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Sensory Processing Disorders and ADHD

Updated on March 12, 2011

Sensory Processing Disorder, also known as Sensory Integration Disorder, is when sensations like taste, sight, smell, touch, and sound are perceived differently in the brain. Sensory processing disorders are often found in people with attention deficit disorders and autism spectrum disorders, but not always. There are a large number of people that have been diagnosed with sensory processing disorders that do not have any other developmental disorders. Sensory processing disorder has become a modern phenomenon, and it was not recognized until the last ten to twenty years.

Researchers once thought that sensory processing disorder was attributed to childhood abuse and sexual trauma, but alter began to recognize that it is also more commonly associated with ADHD and other types of developmental disorders. Deficits in sensory processing are an integral component of autism spectrum disorders. Diagnoses of autism spectrum disorders have dramatically increased over the past decade. However, it is unclear whether the increase in autism is actually due to improved assessment and increased awareness or if the disorder is actually more common than in the past.

For people with ADHD and other attention deficit disorders, sensory processing disorder can cause increased difficulty in learning. These types of disorders range in severity, and it is quite common for someone with a sensory processing problem to have increased symptoms at certain times and less noticeable symptoms at other times.  A child with ADHD or autism spectrum disorders may be sensitive to certain types of clothing and complain about fabrics that are “itchy.”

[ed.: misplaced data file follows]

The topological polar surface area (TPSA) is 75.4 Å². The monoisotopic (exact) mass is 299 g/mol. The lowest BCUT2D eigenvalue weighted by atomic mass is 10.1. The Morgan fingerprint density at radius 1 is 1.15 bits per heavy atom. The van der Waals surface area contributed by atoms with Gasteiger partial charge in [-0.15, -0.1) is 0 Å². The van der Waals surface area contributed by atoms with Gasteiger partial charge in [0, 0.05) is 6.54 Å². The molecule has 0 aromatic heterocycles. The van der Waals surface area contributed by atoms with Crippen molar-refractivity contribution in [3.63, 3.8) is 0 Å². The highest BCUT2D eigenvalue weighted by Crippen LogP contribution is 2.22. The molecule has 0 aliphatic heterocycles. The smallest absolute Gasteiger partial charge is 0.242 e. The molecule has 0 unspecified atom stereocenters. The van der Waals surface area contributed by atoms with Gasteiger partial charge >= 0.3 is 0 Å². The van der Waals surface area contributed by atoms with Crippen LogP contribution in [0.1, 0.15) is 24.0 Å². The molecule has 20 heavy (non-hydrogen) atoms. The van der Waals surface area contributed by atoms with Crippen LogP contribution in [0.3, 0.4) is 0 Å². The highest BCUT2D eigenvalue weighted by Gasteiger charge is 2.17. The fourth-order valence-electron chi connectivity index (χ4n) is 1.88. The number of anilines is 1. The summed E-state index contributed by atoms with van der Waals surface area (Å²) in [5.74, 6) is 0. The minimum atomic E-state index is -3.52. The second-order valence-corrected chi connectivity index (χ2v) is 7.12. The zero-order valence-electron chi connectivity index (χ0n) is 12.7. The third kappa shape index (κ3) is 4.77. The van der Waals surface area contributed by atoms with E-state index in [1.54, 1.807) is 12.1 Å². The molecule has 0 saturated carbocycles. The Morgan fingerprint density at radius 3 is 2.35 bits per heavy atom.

Those with sensory processing disorder may also have difficulty talking on the phone or turn the television up too loud. It is common for people with sensory processing disorders to turn the TV up during dialogue, but turn it down when there is music or any type of background noise. Children with ADHD may also have increased sensitivity to certain types of foods. Those with autism spectrum disorders may also eat only one type of food for an extended period of time. For example, he or she may prefer to only eat cereal or pizza for days on end.

At times, the increased sensitivity to touch can make things like taking a shower or brushing teeth almost unbearable for people with sensory processing difficulties or ADHD. This is also quite common in autism spectrum disorders like Asperger’s syndrome. At times, those with sensory problems may be more sensitive to things than at other times. Also, an ADHD child may at times crave something that they normally find “itchy,” loud, or otherwise unbearable in order to satisfy certain sensory needs. This could be true for foods, sounds, smells, or even touch.

Adults with ADHD and sensory processing disorders typically become risk-takers, often engaging in risky or dangerous activities. However, children with these types of sensory problems can overcome many of their difficulties through certain types of “play” therapy. Using Play-Doh or other types of textured materials helps increase tactile processing. Music can also benefit those with sensitivities to sound. Activities that involve shaking, pulling, pushing, jumping, and bouncing are also beneficial for some children with ADHD and sensory processing disorders.

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    AMarie420 7 years ago from Albany, OR

    this is very interesting to me, my son (15) has ADHD, but some of these symptoms do seem to pertain to him as well! I am interested in learning more about this. Thank you.

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